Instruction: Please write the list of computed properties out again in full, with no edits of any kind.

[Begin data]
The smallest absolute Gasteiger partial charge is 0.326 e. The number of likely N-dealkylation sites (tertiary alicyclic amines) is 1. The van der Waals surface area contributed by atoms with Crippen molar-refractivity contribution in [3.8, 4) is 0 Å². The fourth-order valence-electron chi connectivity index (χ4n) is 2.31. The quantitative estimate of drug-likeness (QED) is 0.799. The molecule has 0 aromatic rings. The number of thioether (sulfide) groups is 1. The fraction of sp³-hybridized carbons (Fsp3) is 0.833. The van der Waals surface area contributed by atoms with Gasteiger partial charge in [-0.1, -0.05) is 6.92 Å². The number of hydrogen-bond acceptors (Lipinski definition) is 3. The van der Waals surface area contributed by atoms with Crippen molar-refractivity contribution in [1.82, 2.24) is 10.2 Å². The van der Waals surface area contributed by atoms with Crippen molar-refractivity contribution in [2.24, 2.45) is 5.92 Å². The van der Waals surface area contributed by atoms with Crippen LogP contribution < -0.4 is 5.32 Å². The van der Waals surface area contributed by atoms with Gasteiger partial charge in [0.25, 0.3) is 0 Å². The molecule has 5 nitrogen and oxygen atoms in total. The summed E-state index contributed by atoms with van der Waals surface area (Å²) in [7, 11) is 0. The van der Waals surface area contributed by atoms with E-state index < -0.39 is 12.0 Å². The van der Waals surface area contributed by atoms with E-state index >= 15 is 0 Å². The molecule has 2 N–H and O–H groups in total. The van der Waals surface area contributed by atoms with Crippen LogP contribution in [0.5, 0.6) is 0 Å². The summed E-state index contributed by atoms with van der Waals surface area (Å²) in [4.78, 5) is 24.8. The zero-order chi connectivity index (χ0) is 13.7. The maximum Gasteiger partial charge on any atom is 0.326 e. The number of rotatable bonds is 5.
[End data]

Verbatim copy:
The smallest absolute Gasteiger partial charge is 0.326 e. The number of likely N-dealkylation sites (tertiary alicyclic amines) is 1. The van der Waals surface area contributed by atoms with Crippen molar-refractivity contribution in [3.8, 4) is 0 Å². The fourth-order valence-electron chi connectivity index (χ4n) is 2.31. The quantitative estimate of drug-likeness (QED) is 0.799. The molecule has 0 aromatic rings. The number of thioether (sulfide) groups is 1. The fraction of sp³-hybridized carbons (Fsp3) is 0.833. The van der Waals surface area contributed by atoms with Gasteiger partial charge in [-0.1, -0.05) is 6.92 Å². The number of hydrogen-bond acceptors (Lipinski definition) is 3. The van der Waals surface area contributed by atoms with Crippen molar-refractivity contribution in [1.82, 2.24) is 10.2 Å². The van der Waals surface area contributed by atoms with Crippen molar-refractivity contribution in [2.24, 2.45) is 5.92 Å². The van der Waals surface area contributed by atoms with Crippen LogP contribution < -0.4 is 5.32 Å². The van der Waals surface area contributed by atoms with Gasteiger partial charge in [0.25, 0.3) is 0 Å². The molecule has 5 nitrogen and oxygen atoms in total. The summed E-state index contributed by atoms with van der Waals surface area (Å²) in [7, 11) is 0. The van der Waals surface area contributed by atoms with E-state index < -0.39 is 12.0 Å². The van der Waals surface area contributed by atoms with E-state index >= 15 is 0 Å². The molecule has 2 N–H and O–H groups in total. The van der Waals surface area contributed by atoms with Crippen LogP contribution in [0.5, 0.6) is 0 Å². The summed E-state index contributed by atoms with van der Waals surface area (Å²) in [4.78, 5) is 24.8. The zero-order chi connectivity index (χ0) is 13.7. The maximum Gasteiger partial charge on any atom is 0.326 e. The number of rotatable bonds is 5.